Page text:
And the rest of the playground says, “Yeah, let’s change the game.”

And the bullies say, “You guys are just wussies. You’re just bringing up a change in the game because you want to avoid the fact that you’re losing!”

And the geeks say, “Well, everyone is losing right now. Let’s just play freeze tag.”

And the bullies say, “Look around you! Nobody else wants to play freeze tag!”

And the rest of the playground says, “Actually, I don’t mind changing the game.” But a few say, “Actually, yeah, I don’t want to play freeze tag.”

So the bullies start shouting. And the geeks can’t handle the shouting. They try to reason with the bullies, to get a compromise, maybe just tweak the rules, but they end up getting beat up after school.

Finally, the time comes when they want to change the game once and for all. The geeks gathered a lot of support for freeze tag, but the bullies know that it’ll never get changed, and they hope to play one last game of tag before the bell rings, signaling the end of recess.

They take a vote, the way all kids do when they want to be fair about changing the game. None of the bullies want to change the game. More geeks than bullies want to change it. The motion passes.

Then the bullies start calling the geeks names, evil names, and threaten to beat them up again unless they change their mind. But the game has been changed, and there’s nothing the bullies can do about it except whine and moan some more and pout because they didn’t get their way.

This is an important, 100-years-in-the-making decision that could mean better health care for everyone in America, and the Republicans don’t like it, only because it is Islamo-socio-fascist-ObamaCare.

Kids these days and their running the country. Whatever shall we do with them?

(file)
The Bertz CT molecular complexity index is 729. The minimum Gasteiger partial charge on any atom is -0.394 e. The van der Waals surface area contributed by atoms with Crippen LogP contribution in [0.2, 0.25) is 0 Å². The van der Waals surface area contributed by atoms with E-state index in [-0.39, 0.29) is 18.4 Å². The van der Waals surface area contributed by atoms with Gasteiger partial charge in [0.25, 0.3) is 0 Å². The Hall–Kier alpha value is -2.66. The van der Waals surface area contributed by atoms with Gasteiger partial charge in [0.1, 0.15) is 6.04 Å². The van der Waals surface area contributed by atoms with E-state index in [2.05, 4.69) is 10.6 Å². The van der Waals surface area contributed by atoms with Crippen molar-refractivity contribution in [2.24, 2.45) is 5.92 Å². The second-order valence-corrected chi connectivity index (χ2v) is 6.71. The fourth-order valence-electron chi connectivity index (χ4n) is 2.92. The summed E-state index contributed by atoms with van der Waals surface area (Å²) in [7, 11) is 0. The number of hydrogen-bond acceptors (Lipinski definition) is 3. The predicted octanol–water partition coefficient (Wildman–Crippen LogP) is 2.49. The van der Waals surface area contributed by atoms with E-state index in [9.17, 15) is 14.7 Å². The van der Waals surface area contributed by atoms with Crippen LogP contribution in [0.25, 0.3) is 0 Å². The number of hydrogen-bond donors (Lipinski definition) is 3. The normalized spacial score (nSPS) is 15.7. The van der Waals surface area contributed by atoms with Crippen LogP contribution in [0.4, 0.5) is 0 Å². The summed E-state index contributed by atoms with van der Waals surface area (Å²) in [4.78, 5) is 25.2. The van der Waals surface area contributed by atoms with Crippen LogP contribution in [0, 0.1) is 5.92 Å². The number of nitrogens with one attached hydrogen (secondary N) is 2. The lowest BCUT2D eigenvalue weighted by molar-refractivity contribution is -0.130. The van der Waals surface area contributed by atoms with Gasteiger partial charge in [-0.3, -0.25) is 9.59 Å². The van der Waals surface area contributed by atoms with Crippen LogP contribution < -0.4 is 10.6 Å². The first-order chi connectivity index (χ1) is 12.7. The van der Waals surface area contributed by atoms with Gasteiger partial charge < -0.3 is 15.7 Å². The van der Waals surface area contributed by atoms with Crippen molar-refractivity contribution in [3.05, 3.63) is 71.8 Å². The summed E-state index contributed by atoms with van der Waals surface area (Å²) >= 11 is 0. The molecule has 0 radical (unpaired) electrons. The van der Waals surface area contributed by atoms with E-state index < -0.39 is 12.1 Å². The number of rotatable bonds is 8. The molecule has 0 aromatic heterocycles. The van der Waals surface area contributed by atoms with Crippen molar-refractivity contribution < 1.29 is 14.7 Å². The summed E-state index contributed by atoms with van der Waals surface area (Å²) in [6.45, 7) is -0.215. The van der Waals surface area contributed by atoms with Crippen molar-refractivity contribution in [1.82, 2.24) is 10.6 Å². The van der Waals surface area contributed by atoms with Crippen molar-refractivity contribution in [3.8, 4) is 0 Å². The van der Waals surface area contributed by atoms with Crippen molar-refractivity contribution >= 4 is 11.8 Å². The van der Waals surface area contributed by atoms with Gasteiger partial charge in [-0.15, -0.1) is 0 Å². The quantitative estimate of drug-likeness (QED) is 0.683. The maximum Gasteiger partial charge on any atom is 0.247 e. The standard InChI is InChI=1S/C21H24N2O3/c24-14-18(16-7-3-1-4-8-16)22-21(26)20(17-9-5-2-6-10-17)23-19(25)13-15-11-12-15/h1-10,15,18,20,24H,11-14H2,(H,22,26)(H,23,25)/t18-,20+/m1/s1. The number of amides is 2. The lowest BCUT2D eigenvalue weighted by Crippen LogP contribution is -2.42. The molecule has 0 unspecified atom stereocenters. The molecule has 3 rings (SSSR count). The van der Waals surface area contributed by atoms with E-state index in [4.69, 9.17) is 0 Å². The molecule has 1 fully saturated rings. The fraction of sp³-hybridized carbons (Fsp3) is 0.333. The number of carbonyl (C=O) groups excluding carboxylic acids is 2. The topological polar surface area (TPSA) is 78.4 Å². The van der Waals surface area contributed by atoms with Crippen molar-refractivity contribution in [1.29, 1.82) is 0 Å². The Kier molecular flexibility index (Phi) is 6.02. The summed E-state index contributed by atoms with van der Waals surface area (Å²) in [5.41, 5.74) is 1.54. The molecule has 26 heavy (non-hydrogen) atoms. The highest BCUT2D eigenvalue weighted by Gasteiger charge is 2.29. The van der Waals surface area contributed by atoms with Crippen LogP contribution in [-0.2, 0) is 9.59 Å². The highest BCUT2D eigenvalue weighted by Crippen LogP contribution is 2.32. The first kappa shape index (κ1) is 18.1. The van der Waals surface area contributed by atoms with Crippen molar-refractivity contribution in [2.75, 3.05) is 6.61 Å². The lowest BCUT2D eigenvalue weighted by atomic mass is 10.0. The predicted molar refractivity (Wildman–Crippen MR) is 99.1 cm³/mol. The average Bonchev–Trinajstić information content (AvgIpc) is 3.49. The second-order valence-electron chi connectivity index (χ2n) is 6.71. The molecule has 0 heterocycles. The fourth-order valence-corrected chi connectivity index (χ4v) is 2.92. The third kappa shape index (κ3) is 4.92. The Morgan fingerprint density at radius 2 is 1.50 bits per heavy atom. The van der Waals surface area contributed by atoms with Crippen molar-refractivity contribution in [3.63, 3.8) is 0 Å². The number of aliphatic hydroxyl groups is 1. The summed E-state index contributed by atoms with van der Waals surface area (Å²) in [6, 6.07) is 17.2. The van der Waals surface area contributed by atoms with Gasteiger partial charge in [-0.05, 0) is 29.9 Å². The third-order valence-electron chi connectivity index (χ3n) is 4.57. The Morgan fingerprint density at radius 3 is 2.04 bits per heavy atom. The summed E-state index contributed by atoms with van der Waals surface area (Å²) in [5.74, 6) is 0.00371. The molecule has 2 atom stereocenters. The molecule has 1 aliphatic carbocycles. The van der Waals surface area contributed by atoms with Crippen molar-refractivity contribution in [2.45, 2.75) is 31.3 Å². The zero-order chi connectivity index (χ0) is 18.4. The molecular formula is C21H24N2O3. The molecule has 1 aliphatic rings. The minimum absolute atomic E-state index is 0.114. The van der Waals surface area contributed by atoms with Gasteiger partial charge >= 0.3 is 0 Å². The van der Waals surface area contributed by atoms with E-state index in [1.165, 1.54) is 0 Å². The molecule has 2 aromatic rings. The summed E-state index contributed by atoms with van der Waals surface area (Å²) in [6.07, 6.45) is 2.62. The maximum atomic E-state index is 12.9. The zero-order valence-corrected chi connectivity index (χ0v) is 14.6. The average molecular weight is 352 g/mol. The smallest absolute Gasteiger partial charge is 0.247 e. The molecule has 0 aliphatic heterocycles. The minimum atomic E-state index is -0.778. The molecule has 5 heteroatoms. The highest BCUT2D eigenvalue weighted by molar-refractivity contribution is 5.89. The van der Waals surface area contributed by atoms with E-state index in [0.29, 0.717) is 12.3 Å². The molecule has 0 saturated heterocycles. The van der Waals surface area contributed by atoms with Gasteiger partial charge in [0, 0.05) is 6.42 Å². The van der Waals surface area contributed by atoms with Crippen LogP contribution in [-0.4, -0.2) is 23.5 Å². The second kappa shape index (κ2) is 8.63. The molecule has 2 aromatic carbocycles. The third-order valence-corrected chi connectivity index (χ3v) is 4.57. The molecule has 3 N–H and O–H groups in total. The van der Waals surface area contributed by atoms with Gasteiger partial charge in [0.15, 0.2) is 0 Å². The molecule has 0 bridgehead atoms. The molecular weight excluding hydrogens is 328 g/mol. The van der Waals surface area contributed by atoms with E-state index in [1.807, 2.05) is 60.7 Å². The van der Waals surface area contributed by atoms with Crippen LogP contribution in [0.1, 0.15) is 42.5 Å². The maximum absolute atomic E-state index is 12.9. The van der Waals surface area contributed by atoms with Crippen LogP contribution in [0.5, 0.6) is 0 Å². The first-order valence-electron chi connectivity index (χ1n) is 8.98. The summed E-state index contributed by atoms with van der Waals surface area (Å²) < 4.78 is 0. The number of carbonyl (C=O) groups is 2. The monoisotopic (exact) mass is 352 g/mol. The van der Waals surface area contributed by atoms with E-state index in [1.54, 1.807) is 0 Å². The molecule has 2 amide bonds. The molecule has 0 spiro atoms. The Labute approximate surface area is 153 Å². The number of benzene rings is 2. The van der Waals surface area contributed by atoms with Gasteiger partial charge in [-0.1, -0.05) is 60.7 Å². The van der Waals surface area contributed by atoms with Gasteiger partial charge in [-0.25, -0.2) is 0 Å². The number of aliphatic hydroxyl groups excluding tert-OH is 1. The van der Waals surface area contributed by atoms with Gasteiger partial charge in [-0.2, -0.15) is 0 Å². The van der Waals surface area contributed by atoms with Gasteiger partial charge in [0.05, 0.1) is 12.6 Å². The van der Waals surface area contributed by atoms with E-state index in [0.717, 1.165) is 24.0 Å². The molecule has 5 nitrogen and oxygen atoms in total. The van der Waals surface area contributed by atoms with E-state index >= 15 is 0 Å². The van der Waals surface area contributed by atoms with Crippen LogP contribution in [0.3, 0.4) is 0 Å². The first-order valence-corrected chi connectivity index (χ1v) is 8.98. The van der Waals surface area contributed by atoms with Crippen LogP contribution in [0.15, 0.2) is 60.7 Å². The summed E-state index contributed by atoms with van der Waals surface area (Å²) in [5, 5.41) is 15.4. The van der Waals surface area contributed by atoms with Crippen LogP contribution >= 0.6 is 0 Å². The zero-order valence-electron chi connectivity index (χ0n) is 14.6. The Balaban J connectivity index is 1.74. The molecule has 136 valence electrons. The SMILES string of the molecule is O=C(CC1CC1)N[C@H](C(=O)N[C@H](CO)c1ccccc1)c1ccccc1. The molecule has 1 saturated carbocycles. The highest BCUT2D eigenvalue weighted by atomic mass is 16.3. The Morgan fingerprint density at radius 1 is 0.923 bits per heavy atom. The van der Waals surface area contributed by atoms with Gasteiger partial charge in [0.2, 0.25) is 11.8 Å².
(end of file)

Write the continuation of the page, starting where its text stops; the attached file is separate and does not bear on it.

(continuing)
Lenten Focus #4 — What Is Your Message?

Posted in religion with tags , , , , , on March 17, 2010 by Kyle Fleming

This is part four of a six-part series of the Lenten Focus, done every Wednesday during Lent. Part One, Part Two, Part Three.

Politicians will be the first to tell you that everyone has an agenda. It doesn’t matter what party you belong to, or where you live, or what you do for a career, you will always have a different slant on a subject as anyone else you’ll ever meet.

The biggest problem with this is that most of the time, it’s impossible to be objective about things. I try my best on this blog to not throw in any of my personal views into the things I write about, but sometimes it’s my viewpoint on a subject that makes me want to write about it.

The same thing happens with the message of Jesus. In Matthew 22:37-40, Jesus clearly lays out the two most important commandments: Love the Lord with all your heart, all your soul, and all your mind, and Love your neighbor as yourself. It’s a simple, straightforward message that should be fairly easy to follow.

But then come in all the baises. Many people today largely ignore how simple this commandment is. They take this commandment and filter it through the rigid rules and regulations of the Old Testament (which we all know, according to Hebrews 8:13, has been rendered useless), turning the commandment into “Love God with all your heart, soul, and mind, and Love your neighbor as yourself, unless your neighbor is gay, an adulturer, or of another belief system. Then it is okay to hate them until they earn your love by converting to Christianity.”